Caterpillar (CAT) is teaming up with Canada’s Westport Innovations, a supplier of natural gas engines, to develop natural gas technology for off-road equipment like mining trucks and locomotives.

The Peoria, Ill.-based construction equipment maker said the partnership positions it to become the first manufacturer to bring Westport’s high pressure direct injection technology to the higher horsepower off-road market.

The deal allows Caterpillar to offer one of the broadest product lines of natural gas-fueled machines and equipment, helping it to reach climbing demand for alternatives to pricey diesel power. 

“Many of our customers are asking for natural-gas powered equipment in order to reap the financial and environmental benefits,” Caterpillar’s vice president of large power systems, Steve Fisher, said in a statement.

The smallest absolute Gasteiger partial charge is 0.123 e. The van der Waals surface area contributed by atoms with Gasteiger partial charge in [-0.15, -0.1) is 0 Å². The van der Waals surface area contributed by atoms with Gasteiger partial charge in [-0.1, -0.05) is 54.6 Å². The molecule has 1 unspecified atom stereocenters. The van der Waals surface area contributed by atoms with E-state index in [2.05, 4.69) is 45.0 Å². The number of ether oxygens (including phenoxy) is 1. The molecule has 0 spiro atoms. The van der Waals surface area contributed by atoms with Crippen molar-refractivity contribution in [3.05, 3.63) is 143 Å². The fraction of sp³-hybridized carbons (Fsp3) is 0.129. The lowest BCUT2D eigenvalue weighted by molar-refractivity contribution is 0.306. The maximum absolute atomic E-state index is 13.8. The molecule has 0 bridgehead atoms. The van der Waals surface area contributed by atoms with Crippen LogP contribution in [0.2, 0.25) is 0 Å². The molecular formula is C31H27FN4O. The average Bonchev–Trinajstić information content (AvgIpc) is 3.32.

No financial details were disclosed, but current plans call for Caterpillar to fund the development program, while Westport plans to participate in the supply of key components once the products go to market.

While the agreement will initially focus on engines used in mining trucks and locomotives, the companies also plan to develop natural gas technology for Caterpillar’s off-road engines, used in a variety of electric power, industrial, machine marina and petroleum applications.

Westport’s chief executive, David Demers, highlighted a “clear environmental incentive” for the partnership, as it will help reduce carbon emissions and save on diesel costs, he said. 

“The substantial price difference between natural gas and diesel fuel is resulting in a strong financial incentive to enable off-road applications to take advantage of low natural gas energy costs without sacrificing operational performance,” he said.

If the two find a way to convert existing field units to natural gas, they’ll be able to open up and tap a “whole new market opportunity,” according to Demers.

Development programs are expected to start immediately for both new and existing engines, combustion technology and fuel system. Commercial production is scheduled to begin in five years.

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